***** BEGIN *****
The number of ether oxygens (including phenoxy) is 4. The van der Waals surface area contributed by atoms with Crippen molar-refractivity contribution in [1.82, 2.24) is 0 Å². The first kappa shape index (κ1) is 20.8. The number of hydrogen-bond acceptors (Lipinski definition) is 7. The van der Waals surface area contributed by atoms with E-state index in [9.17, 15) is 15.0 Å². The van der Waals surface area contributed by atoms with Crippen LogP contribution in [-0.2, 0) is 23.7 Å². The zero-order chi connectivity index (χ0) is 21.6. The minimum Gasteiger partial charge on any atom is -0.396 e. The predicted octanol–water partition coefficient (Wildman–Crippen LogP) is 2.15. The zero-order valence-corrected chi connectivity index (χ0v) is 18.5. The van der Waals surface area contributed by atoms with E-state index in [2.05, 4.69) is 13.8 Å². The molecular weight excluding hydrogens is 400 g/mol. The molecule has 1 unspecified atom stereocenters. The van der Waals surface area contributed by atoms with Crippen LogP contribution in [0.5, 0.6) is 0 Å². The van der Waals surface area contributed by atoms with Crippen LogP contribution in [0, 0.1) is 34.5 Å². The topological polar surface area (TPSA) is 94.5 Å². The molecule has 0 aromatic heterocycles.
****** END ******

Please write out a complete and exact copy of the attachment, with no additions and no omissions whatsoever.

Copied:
The number of ether oxygens (including phenoxy) is 4. The van der Waals surface area contributed by atoms with Crippen molar-refractivity contribution in [1.82, 2.24) is 0 Å². The first kappa shape index (κ1) is 20.8. The number of hydrogen-bond acceptors (Lipinski definition) is 7. The van der Waals surface area contributed by atoms with E-state index in [9.17, 15) is 15.0 Å². The van der Waals surface area contributed by atoms with Crippen LogP contribution in [-0.2, 0) is 23.7 Å². The zero-order chi connectivity index (χ0) is 21.6. The minimum Gasteiger partial charge on any atom is -0.396 e. The predicted octanol–water partition coefficient (Wildman–Crippen LogP) is 2.15. The zero-order valence-corrected chi connectivity index (χ0v) is 18.5. The van der Waals surface area contributed by atoms with E-state index in [2.05, 4.69) is 13.8 Å². The molecular weight excluding hydrogens is 400 g/mol. The molecule has 1 unspecified atom stereocenters. The van der Waals surface area contributed by atoms with Crippen LogP contribution in [0.5, 0.6) is 0 Å². The van der Waals surface area contributed by atoms with Crippen LogP contribution in [0, 0.1) is 34.5 Å². The topological polar surface area (TPSA) is 94.5 Å². The molecule has 0 aromatic heterocycles.